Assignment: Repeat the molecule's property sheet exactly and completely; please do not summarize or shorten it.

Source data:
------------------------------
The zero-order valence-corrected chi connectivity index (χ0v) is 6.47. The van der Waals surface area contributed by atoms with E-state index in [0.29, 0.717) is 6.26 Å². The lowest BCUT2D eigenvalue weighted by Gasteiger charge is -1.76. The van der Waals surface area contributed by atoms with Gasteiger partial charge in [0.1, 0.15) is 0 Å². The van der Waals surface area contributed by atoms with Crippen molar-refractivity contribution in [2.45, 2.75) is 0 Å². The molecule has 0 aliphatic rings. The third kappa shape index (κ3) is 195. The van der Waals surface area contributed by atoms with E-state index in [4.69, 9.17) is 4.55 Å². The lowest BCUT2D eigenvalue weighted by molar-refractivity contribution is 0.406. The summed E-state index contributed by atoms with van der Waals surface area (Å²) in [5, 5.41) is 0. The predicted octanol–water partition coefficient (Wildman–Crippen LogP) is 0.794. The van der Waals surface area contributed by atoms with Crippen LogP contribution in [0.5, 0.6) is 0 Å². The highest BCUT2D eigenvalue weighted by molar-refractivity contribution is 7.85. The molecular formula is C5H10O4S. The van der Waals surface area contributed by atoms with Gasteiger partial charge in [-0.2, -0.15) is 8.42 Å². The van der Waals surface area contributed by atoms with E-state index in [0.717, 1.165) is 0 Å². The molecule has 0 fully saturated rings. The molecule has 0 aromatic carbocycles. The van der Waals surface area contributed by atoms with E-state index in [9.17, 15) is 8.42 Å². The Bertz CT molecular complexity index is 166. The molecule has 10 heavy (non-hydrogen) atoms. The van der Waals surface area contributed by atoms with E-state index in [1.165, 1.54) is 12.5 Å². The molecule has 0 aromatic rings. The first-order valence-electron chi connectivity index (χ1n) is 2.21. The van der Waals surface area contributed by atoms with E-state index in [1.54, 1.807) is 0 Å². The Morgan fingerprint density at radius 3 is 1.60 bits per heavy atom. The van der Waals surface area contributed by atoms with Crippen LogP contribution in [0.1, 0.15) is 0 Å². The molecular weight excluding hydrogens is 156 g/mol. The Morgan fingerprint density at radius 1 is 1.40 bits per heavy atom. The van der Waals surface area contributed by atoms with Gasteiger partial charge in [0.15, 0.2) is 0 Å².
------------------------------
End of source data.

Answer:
The zero-order valence-corrected chi connectivity index (χ0v) is 6.47. The van der Waals surface area contributed by atoms with E-state index in [0.29, 0.717) is 6.26 Å². The lowest BCUT2D eigenvalue weighted by Gasteiger charge is -1.76. The van der Waals surface area contributed by atoms with Gasteiger partial charge in [0.1, 0.15) is 0 Å². The van der Waals surface area contributed by atoms with Crippen molar-refractivity contribution in [2.45, 2.75) is 0 Å². The molecule has 0 aliphatic rings. The third kappa shape index (κ3) is 195. The van der Waals surface area contributed by atoms with E-state index in [4.69, 9.17) is 4.55 Å². The lowest BCUT2D eigenvalue weighted by molar-refractivity contribution is 0.406. The summed E-state index contributed by atoms with van der Waals surface area (Å²) in [5, 5.41) is 0. The predicted octanol–water partition coefficient (Wildman–Crippen LogP) is 0.794. The van der Waals surface area contributed by atoms with Crippen LogP contribution in [0.5, 0.6) is 0 Å². The highest BCUT2D eigenvalue weighted by molar-refractivity contribution is 7.85. The molecular formula is C5H10O4S. The van der Waals surface area contributed by atoms with Gasteiger partial charge in [-0.2, -0.15) is 8.42 Å². The van der Waals surface area contributed by atoms with E-state index in [0.717, 1.165) is 0 Å². The molecule has 0 fully saturated rings. The molecule has 0 aromatic carbocycles. The van der Waals surface area contributed by atoms with E-state index in [9.17, 15) is 8.42 Å². The Bertz CT molecular complexity index is 166. The molecule has 10 heavy (non-hydrogen) atoms. The van der Waals surface area contributed by atoms with E-state index in [1.165, 1.54) is 12.5 Å². The molecule has 0 aromatic rings. The first-order valence-electron chi connectivity index (χ1n) is 2.21. The van der Waals surface area contributed by atoms with E-state index in [1.54, 1.807) is 0 Å². The Morgan fingerprint density at radius 3 is 1.60 bits per heavy atom. The van der Waals surface area contributed by atoms with Crippen LogP contribution in [0.1, 0.15) is 0 Å². The molecular weight excluding hydrogens is 156 g/mol. The Morgan fingerprint density at radius 1 is 1.40 bits per heavy atom. The van der Waals surface area contributed by atoms with Gasteiger partial charge in [0.15, 0.2) is 0 Å².